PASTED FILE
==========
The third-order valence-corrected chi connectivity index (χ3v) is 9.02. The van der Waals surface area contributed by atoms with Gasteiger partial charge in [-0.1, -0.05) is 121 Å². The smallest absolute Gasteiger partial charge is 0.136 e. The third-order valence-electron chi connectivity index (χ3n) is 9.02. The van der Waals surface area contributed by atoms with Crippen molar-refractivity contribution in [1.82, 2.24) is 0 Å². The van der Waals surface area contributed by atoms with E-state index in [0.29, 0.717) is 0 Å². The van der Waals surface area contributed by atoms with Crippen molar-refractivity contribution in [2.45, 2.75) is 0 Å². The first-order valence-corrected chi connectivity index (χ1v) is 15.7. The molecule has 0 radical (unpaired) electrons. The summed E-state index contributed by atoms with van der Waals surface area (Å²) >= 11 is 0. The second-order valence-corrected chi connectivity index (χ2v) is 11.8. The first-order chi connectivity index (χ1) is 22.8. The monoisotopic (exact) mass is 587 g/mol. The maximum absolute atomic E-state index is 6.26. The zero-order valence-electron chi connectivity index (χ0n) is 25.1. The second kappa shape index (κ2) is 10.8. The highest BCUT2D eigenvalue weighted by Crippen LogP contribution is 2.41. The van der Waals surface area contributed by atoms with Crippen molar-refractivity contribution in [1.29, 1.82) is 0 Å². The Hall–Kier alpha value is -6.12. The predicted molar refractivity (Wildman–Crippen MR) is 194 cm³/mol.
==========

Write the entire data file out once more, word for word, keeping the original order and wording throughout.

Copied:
The third-order valence-corrected chi connectivity index (χ3v) is 9.02. The van der Waals surface area contributed by atoms with Gasteiger partial charge in [-0.1, -0.05) is 121 Å². The smallest absolute Gasteiger partial charge is 0.136 e. The third-order valence-electron chi connectivity index (χ3n) is 9.02. The van der Waals surface area contributed by atoms with Crippen molar-refractivity contribution in [1.82, 2.24) is 0 Å². The van der Waals surface area contributed by atoms with E-state index in [0.29, 0.717) is 0 Å². The van der Waals surface area contributed by atoms with Crippen molar-refractivity contribution in [2.45, 2.75) is 0 Å². The first-order valence-corrected chi connectivity index (χ1v) is 15.7. The molecule has 0 radical (unpaired) electrons. The summed E-state index contributed by atoms with van der Waals surface area (Å²) >= 11 is 0. The second-order valence-corrected chi connectivity index (χ2v) is 11.8. The first-order chi connectivity index (χ1) is 22.8. The monoisotopic (exact) mass is 587 g/mol. The maximum absolute atomic E-state index is 6.26. The zero-order valence-electron chi connectivity index (χ0n) is 25.1. The second kappa shape index (κ2) is 10.8. The highest BCUT2D eigenvalue weighted by Crippen LogP contribution is 2.41. The van der Waals surface area contributed by atoms with Crippen molar-refractivity contribution in [1.29, 1.82) is 0 Å². The Hall–Kier alpha value is -6.12. The predicted molar refractivity (Wildman–Crippen MR) is 194 cm³/mol.